Seven blocks representing a successful wellbeing strategy
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Developing a wellbeing strategy that delivers

As someone who’s worked in the employee wellbeing field for many years, I’m pleased to see how much UK businesses have invested in wellbeing. Most organisations today have a variety of initiatives in place to improve and support their people. Larger employers, especially, often have a menu of wellbeing interventions in place. Impressive though these can be, I have to strike a note of caution. Too often they don’t represent an integrated whole; instead forming a patchwork of disconnected programmes. My problem with this is that it risks creating a mismatch between the needs of the workforce and what the programmes offer.

Developing an effective wellbeing strategy is the best way to embed wellbeing in the culture of your organisation. It’s also the best way to realise the benefits for your employees and the business. But a wellbeing strategy should have an end point in mind, some clear goal that will benefit the business and justify the investment in time and resource required to get it off the ground.

So how do you ensure your strategy is successful?

1. Establish the purpose of your strategy

Firstly, you need to be clear on the value and goals of your wellbeing strategy. Decide whether it’s to improve performance and productivity, to reduce sickness absence, to enhance brand reputation or to attract and retain talent. This is a vital starting point, as it’s likely to shape the structure, content and communication of your strategy and it’ll determine the kinds of measures you’ll require to gauge its success. Taking time out to identify exactly what you’re trying to achieve with the strategy will also make it easier to sell organisationally and to demonstrate its success.

2. Align your wellbeing strategy with your business strategy and values

If your wellbeing strategy sits within an unsupportive organisational culture it’s much more likely to fail. Your strategy shouldn’t be grafted onto business as usual. It needs to be congruent with the values and culture of your organisation and in an ideal world would grow organically from them. You can read about how to achieve this in my blog post The culture fix.

3. Consult and collect data

Before you develop your strategy, identify your workforce’s real health and wellbeing needs by carrying out a significant consultation and data collection exercise. Importantly this data collection can also identify what’s already being offered across your organisation. As programmes often originate in different parts of a business, establishing what you already have in place makes it easier to identify gaps. Then, you can judge what enhancements you can introduce given your financial constraints.If you have occupational health (OH) and an employee assistance programme (EAP), use their data to identify which health issues you need to prioritise.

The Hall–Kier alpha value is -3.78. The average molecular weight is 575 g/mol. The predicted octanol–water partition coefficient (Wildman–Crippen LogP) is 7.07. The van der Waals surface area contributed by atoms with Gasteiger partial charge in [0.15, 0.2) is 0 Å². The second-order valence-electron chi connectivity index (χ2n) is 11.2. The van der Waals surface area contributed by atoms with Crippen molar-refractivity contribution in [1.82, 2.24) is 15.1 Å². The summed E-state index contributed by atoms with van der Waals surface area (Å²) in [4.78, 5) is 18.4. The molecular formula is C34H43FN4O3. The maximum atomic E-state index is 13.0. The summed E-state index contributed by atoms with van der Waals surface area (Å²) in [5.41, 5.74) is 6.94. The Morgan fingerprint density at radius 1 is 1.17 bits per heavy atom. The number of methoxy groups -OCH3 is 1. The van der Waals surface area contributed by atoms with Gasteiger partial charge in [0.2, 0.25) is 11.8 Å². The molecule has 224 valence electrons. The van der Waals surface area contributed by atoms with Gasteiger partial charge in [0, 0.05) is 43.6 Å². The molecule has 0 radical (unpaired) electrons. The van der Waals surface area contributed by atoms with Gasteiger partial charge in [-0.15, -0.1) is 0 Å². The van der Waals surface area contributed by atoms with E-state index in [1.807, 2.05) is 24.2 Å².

You may also find other sources of information useful, like the distribution of sedentary and active jobs, and your company’s demographics around age, gender and ethnicity.Data from employee engagement surveys should provide valuable insights on what they see as being important. Use this to frame discussions among focus groups to obtain deeper levels of information about people’s needs. Consulting with employees in this way also makes it more likely they’ll feel a sense of ownership and involvement with the strategy.

4. Set up good governance

A successful wellbeing strategy is built on a strong sense of ownership; with all contributing parties clear on what’s expected of them. Your wellbeing strategy needs strong governance which delineates clear lines of responsibility for all aspects of the strategy’s development and implementation. This is vital, as responsibility for wellbeing can become so dispersed that the strategy is rendered ineffective. Set up a steering group to keep things on track. To be effective, this should include representatives from key stakeholders, including OH, your EAP, HR, and trade unions. Buy-in from the top is important too, so give someone at board level overarching responsibility for driving the strategy.

5. Select your wellbeing programmes

The range and type of initiatives you choose will largely reflect your strategy’s goals. Typically, these will be a mix of preventative and reactive components. EAPs and OH are predominantly reactive, whereas fitness schemes, nutritional programmes, financial education and resilience building sit at the preventative end of the spectrum. It’s also important you factor in aspects of organisational life that support wellbeing. Flexible working, volunteering and employee engagement all exert a positive influence on employees’ wellbeing. Key too is using your organisation’s internal communication channels to provide educative materials touching on different wellbeing themes. You’ll also need to make decisions about which initiatives you’ll run and manage internally and which you’ll commission.